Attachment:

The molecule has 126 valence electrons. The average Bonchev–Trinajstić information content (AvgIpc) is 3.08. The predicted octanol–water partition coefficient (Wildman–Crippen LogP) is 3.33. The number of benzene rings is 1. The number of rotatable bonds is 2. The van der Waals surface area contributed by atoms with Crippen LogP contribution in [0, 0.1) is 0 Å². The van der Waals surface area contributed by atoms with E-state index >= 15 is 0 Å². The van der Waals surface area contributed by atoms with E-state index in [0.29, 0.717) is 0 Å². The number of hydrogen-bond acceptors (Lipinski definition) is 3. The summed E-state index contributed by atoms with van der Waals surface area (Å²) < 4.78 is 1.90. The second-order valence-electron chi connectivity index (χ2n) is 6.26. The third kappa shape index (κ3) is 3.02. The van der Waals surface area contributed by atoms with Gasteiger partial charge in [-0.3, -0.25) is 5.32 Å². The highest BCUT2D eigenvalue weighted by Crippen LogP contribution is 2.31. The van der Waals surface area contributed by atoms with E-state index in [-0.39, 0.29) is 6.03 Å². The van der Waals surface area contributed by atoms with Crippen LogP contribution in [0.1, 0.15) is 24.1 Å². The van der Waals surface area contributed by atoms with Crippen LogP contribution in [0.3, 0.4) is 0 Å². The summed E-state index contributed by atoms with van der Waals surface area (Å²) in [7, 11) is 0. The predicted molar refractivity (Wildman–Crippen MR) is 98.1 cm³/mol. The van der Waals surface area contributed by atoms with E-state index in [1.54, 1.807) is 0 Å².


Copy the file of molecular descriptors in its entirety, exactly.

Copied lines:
The molecule has 126 valence electrons. The average Bonchev–Trinajstić information content (AvgIpc) is 3.08. The predicted octanol–water partition coefficient (Wildman–Crippen LogP) is 3.33. The number of benzene rings is 1. The number of rotatable bonds is 2. The van der Waals surface area contributed by atoms with Crippen LogP contribution in [0, 0.1) is 0 Å². The van der Waals surface area contributed by atoms with E-state index >= 15 is 0 Å². The van der Waals surface area contributed by atoms with E-state index in [0.29, 0.717) is 0 Å². The number of hydrogen-bond acceptors (Lipinski definition) is 3. The summed E-state index contributed by atoms with van der Waals surface area (Å²) < 4.78 is 1.90. The second-order valence-electron chi connectivity index (χ2n) is 6.26. The third kappa shape index (κ3) is 3.02. The van der Waals surface area contributed by atoms with Gasteiger partial charge in [-0.3, -0.25) is 5.32 Å². The highest BCUT2D eigenvalue weighted by Crippen LogP contribution is 2.31. The van der Waals surface area contributed by atoms with E-state index in [-0.39, 0.29) is 6.03 Å². The van der Waals surface area contributed by atoms with Crippen LogP contribution in [0.1, 0.15) is 24.1 Å². The van der Waals surface area contributed by atoms with Crippen LogP contribution in [0.3, 0.4) is 0 Å². The summed E-state index contributed by atoms with van der Waals surface area (Å²) in [7, 11) is 0. The predicted molar refractivity (Wildman–Crippen MR) is 98.1 cm³/mol. The van der Waals surface area contributed by atoms with E-state index in [1.54, 1.807) is 0 Å².